For 32 seasons, from the 1980s Showtime era through Shaquille O'Neal and the beginning and end of Kobe Bryant, Gary Vitti tended to the Los Angeles Lakers, a fixture on their sideline in a career spanning 13 head coaches, eight championships, numerous Hall of Famers and enough stories to fill a library.
When Bryant ruptured his Achilles in 2013, Vitti was there. "Just tape it up," Bryant famously told him. And when Magic Johnson stunned the world by testing positive for HIV in the fall of 1991, Vitti was there. "When God gave me this disease, he gave it to the right person," Johnson told an emotional Vitti. "I'm going to do something good with this."
Last April, Vitti retired from his full-time post as the NBA's longest-tenured head athletic trainer, but he signed on to remain a consultant for two more seasons, in part to continue researching new technologies that might help not just heal injuries but hopefully prevent them altogether.
Though he no longer sat on the team's bench, Vitti was still a presence in the stands at Staples Center, where he'd often sit with his wife, Martha, and walk around the arena's lower bowl to shake hands and chat with friends and Lakers employees.
And Vitti still kept a small office down a hallway at the team's practice facility in El Segundo, California, where he could be found on most weekdays, calling software engineers and analytics firms, meeting with vendors about wearable sensors and sneaker microchips, examining SportVU data and the latest trends in sports medicine and nutrition.
Toward the end of practices, when media was allowed onto the practice court before interviews, it wasn't unusual to see Vitti chatting with Lakers head coach Luke Walton or individual players.
But since the team's dramatic front-office overhaul Feb. 21, when Lakers governor Jeanie Buss fired her brother, Jim, and general manager Mitch Kupchak, and promoted Johnson to president of basketball operations, Vitti has been noticeably absent.
According to sources close to the franchise, before Feb. 21, Vitti had been seen at every home game save for one and at the facility about four days a week when the team wasn't on the road -- but since the regime change, those sources say, Vitti hasn't been seen at any games, practices, anything.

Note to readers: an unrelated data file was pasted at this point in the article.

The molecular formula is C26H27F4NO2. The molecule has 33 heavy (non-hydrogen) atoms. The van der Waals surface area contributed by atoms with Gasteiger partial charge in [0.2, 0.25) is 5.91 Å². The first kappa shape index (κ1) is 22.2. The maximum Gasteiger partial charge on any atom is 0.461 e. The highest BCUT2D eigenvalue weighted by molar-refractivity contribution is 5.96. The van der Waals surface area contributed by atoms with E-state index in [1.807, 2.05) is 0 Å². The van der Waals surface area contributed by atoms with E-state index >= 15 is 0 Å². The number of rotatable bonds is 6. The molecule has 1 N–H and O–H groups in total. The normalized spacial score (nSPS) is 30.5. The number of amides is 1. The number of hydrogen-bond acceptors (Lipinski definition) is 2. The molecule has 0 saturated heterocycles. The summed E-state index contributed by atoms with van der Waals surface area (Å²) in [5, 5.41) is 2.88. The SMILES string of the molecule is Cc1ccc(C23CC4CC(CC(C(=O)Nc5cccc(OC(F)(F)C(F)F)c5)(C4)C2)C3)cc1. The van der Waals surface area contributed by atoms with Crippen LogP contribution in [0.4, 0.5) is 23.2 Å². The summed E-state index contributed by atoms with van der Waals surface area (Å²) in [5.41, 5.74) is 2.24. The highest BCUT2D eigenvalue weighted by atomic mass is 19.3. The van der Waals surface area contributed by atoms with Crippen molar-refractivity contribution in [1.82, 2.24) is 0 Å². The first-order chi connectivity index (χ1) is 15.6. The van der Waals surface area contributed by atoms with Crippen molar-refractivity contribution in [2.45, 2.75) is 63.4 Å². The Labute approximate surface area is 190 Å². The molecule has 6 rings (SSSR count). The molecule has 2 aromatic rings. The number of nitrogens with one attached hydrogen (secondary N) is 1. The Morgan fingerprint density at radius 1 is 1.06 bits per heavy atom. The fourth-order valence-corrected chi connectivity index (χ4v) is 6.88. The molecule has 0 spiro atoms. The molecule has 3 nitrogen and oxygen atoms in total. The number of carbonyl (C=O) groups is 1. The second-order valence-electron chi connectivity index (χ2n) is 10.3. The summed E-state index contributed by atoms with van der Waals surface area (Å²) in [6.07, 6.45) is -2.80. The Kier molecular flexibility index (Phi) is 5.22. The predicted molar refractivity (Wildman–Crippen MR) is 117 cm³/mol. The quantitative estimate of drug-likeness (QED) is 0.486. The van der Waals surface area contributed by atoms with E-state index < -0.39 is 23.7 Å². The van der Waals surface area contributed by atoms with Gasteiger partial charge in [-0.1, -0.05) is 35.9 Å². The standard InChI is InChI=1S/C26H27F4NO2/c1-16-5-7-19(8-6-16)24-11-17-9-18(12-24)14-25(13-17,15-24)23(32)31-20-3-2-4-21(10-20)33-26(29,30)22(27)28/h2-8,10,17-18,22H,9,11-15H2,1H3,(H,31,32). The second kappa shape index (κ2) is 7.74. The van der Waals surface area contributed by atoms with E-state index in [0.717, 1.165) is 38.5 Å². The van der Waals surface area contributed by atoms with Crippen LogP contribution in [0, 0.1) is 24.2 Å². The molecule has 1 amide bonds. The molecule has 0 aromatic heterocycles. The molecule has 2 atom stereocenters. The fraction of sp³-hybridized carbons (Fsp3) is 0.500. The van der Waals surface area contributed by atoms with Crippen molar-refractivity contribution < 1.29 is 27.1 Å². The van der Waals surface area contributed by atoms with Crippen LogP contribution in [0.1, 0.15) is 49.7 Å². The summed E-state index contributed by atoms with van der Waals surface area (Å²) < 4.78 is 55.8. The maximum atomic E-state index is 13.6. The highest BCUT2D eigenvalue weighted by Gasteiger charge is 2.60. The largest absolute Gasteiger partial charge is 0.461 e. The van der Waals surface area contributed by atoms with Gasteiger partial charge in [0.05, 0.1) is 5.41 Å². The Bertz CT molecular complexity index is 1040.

In response to questions about Vitti's status, Lakers spokesperson Alison Bogli clarified that Vitti previously reported directly to the general manager and that with the regime change, their new GM -- Rob Pelinka -- is assessing what is needed going forward. No decisions have yet been made about what projects Vitti will continue to work on as a consultant for the Lakers, Bogli noted, adding that Vitti was certainly welcome to attend games whenever he liked.
"We love Gary and look forward to honoring his contract," she said.
Vitti issued the following comment to ESPN regarding his status with the Lakers:
"I worked more than half of my life for the Lakers, and I can honestly look at myself in the mirror and say I gave every ounce that I had every day. I will forever be grateful to [the late Lakers owner and patriarch] Dr. [Jerry] Buss, a man I believe exemplified what I believe to be the trifecta of the most important human values: honesty, kindness and loyalty. Going forward, it's not my team so Jeanie can do what she thinks is best."
Vitti declined to comment when asked about the status of his contract or if he would attend games or work with the team moving forward.
It remains unclear what will happen regarding the efforts Vitti made to connect the Lakers with various cutting-edge entities in the spirit of injury prevention.
Almost a year ago, the Lakers honored Vitti during a game against the rival Boston Celtics. A tribute video played. Fans and players gave him a standing ovation. He was presented with a framed Lakers jersey that had a purple-and-gold medical cross instead of a number. And the Lakers also gave Vitti two first-class tickets to Italy, where he keeps an offseason home about 60 miles outside Rome that he has visited every offseason since 1984, save for one.
"I'm a Laker," Vitti said in the video that played on the scoreboard that night. "That's what I am. It doesn't get any better than that."